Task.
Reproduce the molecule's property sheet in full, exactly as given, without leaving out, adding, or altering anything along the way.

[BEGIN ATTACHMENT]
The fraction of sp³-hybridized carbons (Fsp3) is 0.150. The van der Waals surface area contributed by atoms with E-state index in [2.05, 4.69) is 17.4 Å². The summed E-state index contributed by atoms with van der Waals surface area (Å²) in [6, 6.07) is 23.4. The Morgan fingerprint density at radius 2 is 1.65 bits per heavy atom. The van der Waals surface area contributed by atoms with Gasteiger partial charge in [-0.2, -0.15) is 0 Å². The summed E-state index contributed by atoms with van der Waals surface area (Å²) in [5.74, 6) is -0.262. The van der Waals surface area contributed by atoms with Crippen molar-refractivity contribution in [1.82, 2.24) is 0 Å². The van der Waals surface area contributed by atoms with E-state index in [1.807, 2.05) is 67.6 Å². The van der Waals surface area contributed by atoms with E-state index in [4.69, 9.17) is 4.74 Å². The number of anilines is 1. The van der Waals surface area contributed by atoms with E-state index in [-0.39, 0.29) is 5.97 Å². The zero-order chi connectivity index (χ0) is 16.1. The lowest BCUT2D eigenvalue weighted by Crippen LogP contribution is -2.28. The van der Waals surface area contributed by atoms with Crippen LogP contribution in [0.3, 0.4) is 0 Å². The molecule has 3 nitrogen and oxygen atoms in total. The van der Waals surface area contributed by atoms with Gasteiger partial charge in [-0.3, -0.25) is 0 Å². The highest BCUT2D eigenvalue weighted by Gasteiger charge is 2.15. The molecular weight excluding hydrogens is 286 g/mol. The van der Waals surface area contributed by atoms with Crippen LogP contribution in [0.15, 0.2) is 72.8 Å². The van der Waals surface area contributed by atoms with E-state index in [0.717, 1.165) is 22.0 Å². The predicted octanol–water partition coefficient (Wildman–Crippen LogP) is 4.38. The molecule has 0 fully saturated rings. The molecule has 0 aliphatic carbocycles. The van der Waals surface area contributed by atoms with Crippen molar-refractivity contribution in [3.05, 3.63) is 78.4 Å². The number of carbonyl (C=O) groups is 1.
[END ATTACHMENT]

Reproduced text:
The fraction of sp³-hybridized carbons (Fsp3) is 0.150. The van der Waals surface area contributed by atoms with E-state index in [2.05, 4.69) is 17.4 Å². The summed E-state index contributed by atoms with van der Waals surface area (Å²) in [6, 6.07) is 23.4. The Morgan fingerprint density at radius 2 is 1.65 bits per heavy atom. The van der Waals surface area contributed by atoms with Gasteiger partial charge in [-0.2, -0.15) is 0 Å². The summed E-state index contributed by atoms with van der Waals surface area (Å²) in [5.74, 6) is -0.262. The van der Waals surface area contributed by atoms with Crippen molar-refractivity contribution in [1.82, 2.24) is 0 Å². The van der Waals surface area contributed by atoms with E-state index in [1.807, 2.05) is 67.6 Å². The van der Waals surface area contributed by atoms with E-state index in [4.69, 9.17) is 4.74 Å². The number of anilines is 1. The van der Waals surface area contributed by atoms with E-state index in [-0.39, 0.29) is 5.97 Å². The zero-order chi connectivity index (χ0) is 16.1. The lowest BCUT2D eigenvalue weighted by Crippen LogP contribution is -2.28. The van der Waals surface area contributed by atoms with Crippen LogP contribution in [0.3, 0.4) is 0 Å². The molecule has 3 nitrogen and oxygen atoms in total. The van der Waals surface area contributed by atoms with Gasteiger partial charge in [-0.3, -0.25) is 0 Å². The highest BCUT2D eigenvalue weighted by Gasteiger charge is 2.15. The molecular weight excluding hydrogens is 286 g/mol. The van der Waals surface area contributed by atoms with Crippen LogP contribution in [0.15, 0.2) is 72.8 Å². The van der Waals surface area contributed by atoms with E-state index in [0.717, 1.165) is 22.0 Å². The predicted octanol–water partition coefficient (Wildman–Crippen LogP) is 4.38. The molecule has 0 fully saturated rings. The molecule has 0 aliphatic carbocycles. The van der Waals surface area contributed by atoms with Crippen molar-refractivity contribution in [3.05, 3.63) is 78.4 Å². The number of carbonyl (C=O) groups is 1.